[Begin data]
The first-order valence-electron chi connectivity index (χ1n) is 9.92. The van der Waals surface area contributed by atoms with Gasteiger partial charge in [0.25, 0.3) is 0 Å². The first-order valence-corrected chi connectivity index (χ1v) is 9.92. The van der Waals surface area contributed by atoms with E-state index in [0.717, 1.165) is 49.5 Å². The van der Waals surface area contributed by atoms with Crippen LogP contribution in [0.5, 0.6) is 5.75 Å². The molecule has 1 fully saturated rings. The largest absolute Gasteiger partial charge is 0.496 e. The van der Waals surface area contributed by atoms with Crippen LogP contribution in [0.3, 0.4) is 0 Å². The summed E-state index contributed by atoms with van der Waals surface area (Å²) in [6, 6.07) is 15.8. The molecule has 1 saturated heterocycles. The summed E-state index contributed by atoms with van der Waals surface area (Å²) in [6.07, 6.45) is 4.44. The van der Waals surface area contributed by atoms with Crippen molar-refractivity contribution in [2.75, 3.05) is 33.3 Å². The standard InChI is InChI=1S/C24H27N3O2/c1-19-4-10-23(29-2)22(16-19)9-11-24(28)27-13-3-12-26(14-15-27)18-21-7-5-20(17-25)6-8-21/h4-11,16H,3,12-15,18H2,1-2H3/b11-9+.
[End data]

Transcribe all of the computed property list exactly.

The first-order valence-electron chi connectivity index (χ1n) is 9.92. The van der Waals surface area contributed by atoms with Gasteiger partial charge in [0.25, 0.3) is 0 Å². The first-order valence-corrected chi connectivity index (χ1v) is 9.92. The van der Waals surface area contributed by atoms with E-state index in [0.717, 1.165) is 49.5 Å². The van der Waals surface area contributed by atoms with Crippen LogP contribution in [0.5, 0.6) is 5.75 Å². The molecule has 1 fully saturated rings. The largest absolute Gasteiger partial charge is 0.496 e. The van der Waals surface area contributed by atoms with Crippen LogP contribution in [0.3, 0.4) is 0 Å². The summed E-state index contributed by atoms with van der Waals surface area (Å²) in [6, 6.07) is 15.8. The molecule has 1 saturated heterocycles. The summed E-state index contributed by atoms with van der Waals surface area (Å²) in [6.07, 6.45) is 4.44. The van der Waals surface area contributed by atoms with Crippen molar-refractivity contribution in [2.75, 3.05) is 33.3 Å². The standard InChI is InChI=1S/C24H27N3O2/c1-19-4-10-23(29-2)22(16-19)9-11-24(28)27-13-3-12-26(14-15-27)18-21-7-5-20(17-25)6-8-21/h4-11,16H,3,12-15,18H2,1-2H3/b11-9+.